Published on Dec 29, 2019

Coal Background Images

License Info: Creative Commons 4.0 BY-NC

When you think of coal, likely the images of production come to mind. In the United States, one may depict the industry as supported by small towns in the Appalachian area, with coal dug and hauled by men who brave mines deep in the earth. Indeed, coal mining is not the cleanest job in the world, but the industry remains one of the most important for as long as the resources are still available.

When converted to gas or liquid state, coal is used to produce a type of fuel for producing heat and electricity. Bituminous coal, a dark and hard substance which is more common in the US, is used to create coke for the production of steel. According to the World Coal Institute, among the global coal reserves we have enough resources to last through the next century.

Quick Facts About the Coal Industry

According to the World Coal Association, coal provided nearly a third of the planet’s overall energy needs and helped produce almost half of the world’s electricity output. In 2011, over 7,600 metric tons of coal were mined and produced around the world, almost double the production two decades prior.


In 2011, China topped the list among the world’s top coal producers, yielding more metric tons than the United States, India, and Australia combined.

According to the National Mining Association, coal is one of the most inexpensive sources of power. The cost of coal power is approximately half of that of natural gas.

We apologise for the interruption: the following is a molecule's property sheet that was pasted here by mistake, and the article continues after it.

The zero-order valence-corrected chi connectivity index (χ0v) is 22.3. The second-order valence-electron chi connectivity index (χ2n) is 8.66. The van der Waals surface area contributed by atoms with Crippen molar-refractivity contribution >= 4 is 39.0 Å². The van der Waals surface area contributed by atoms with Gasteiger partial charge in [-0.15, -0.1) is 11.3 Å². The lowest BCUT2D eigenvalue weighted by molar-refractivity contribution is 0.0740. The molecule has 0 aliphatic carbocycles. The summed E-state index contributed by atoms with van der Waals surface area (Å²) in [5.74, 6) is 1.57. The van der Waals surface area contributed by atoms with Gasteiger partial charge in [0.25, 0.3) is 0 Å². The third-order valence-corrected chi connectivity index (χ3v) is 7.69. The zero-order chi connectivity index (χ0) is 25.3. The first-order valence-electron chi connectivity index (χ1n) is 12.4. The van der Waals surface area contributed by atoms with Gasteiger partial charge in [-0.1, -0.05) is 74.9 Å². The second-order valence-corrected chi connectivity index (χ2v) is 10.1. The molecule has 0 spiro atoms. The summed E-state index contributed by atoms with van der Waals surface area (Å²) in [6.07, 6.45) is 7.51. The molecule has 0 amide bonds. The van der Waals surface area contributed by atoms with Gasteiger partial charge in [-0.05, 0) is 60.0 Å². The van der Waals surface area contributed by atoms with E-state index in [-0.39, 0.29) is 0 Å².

The United States alone produces an average of $20 billion worth of coal. (Source: EIA)

Top Exporters of Coal

The World Coal Association has reported the following numbers for 2011, noting the increase of overall production by nearly seven percent from 2010:


309 metric tons produced in 2011. The Jakarta Globe reports that the country expects to see mining rise by more than five percent next year.


284 metric tons produced in 2011. Japan received the bulk of Australia’s output.


124 metric tons produced in 2011. Prime Minister Putin is reported to have pledged to support the industry with an $8 billion grant for development.

United States

97 metric tons produced in 2011. The National Mining Association reports that 136,000 people are employed directly in the industry, which is responsible for creating jobs elsewhere in the country.


75 metric tons produced in 2011. Colombia expects to see production rise by nearly twenty percent in the coming year.

Challenges in the Coal Industry

Two of the largest challenges the coal industry faces concern safety – namely for the environment and the people directly involved in mining and production. Since 2006, fifty-one people were killed in coal mining accidents across the United States, and for many miners who do manage to retire there is the risk of black lung disease, which is contracted after years of inhaling coal dust. The memory of the 2010 Chilean mining accident and subsequent rescue (though the mine in question was not for coal), continues to raise questions of safe working conditions for miners.

Another challenge involves making coal a cleaner source of energy. Emissions produced from burning coal risk damage to the environment and may increase global warming effects. While new methods of extracting gas from coal have helped reduce pollution, critics of coal maintain that the resource is not a hundred percent clean.

Add to this the fact that coal is not a renewable source of energy, meaning it does not replenish after mining, and the coal industry faces its greatest challenge in what to do when there is nothing left to mine. The EIA reports that the US alone may have enough reserves to last over 200 years – how it is used in the future, however, will determine how long we can make it last.

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